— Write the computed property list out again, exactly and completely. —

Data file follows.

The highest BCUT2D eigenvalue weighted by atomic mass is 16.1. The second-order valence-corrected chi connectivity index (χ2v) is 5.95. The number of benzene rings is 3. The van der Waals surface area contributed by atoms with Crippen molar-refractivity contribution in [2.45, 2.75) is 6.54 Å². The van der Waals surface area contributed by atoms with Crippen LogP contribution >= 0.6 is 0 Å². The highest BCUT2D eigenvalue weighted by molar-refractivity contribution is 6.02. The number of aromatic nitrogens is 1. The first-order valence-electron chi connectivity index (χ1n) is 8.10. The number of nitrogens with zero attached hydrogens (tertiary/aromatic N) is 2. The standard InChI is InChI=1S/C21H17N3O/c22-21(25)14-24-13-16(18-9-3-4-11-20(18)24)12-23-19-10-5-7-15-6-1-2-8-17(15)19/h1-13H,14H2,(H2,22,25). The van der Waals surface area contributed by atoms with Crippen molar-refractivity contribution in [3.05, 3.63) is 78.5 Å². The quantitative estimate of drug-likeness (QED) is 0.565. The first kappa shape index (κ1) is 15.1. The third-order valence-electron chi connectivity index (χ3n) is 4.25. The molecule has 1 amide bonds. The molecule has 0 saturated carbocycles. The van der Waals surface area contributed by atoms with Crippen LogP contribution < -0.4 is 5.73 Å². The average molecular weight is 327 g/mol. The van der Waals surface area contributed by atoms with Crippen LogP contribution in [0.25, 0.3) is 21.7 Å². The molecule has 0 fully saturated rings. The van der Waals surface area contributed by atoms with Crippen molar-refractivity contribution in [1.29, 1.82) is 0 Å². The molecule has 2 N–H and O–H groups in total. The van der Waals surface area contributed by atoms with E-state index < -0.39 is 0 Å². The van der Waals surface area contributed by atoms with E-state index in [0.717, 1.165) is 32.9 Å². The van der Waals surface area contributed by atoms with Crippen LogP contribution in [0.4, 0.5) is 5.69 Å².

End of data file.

The highest BCUT2D eigenvalue weighted by atomic mass is 16.1. The second-order valence-corrected chi connectivity index (χ2v) is 5.95. The number of benzene rings is 3. The van der Waals surface area contributed by atoms with Crippen molar-refractivity contribution in [2.45, 2.75) is 6.54 Å². The van der Waals surface area contributed by atoms with Crippen LogP contribution >= 0.6 is 0 Å². The highest BCUT2D eigenvalue weighted by molar-refractivity contribution is 6.02. The number of aromatic nitrogens is 1. The first-order valence-electron chi connectivity index (χ1n) is 8.10. The number of nitrogens with zero attached hydrogens (tertiary/aromatic N) is 2. The standard InChI is InChI=1S/C21H17N3O/c22-21(25)14-24-13-16(18-9-3-4-11-20(18)24)12-23-19-10-5-7-15-6-1-2-8-17(15)19/h1-13H,14H2,(H2,22,25). The van der Waals surface area contributed by atoms with Crippen molar-refractivity contribution in [3.05, 3.63) is 78.5 Å². The quantitative estimate of drug-likeness (QED) is 0.565. The first kappa shape index (κ1) is 15.1. The third-order valence-electron chi connectivity index (χ3n) is 4.25. The molecule has 1 amide bonds. The molecule has 0 saturated carbocycles. The van der Waals surface area contributed by atoms with Crippen LogP contribution < -0.4 is 5.73 Å². The average molecular weight is 327 g/mol. The van der Waals surface area contributed by atoms with Crippen LogP contribution in [0.25, 0.3) is 21.7 Å². The molecule has 0 fully saturated rings. The van der Waals surface area contributed by atoms with Crippen molar-refractivity contribution in [1.29, 1.82) is 0 Å². The molecule has 2 N–H and O–H groups in total. The van der Waals surface area contributed by atoms with E-state index < -0.39 is 0 Å². The van der Waals surface area contributed by atoms with E-state index in [0.717, 1.165) is 32.9 Å². The van der Waals surface area contributed by atoms with Crippen LogP contribution in [0.4, 0.5) is 5.69 Å².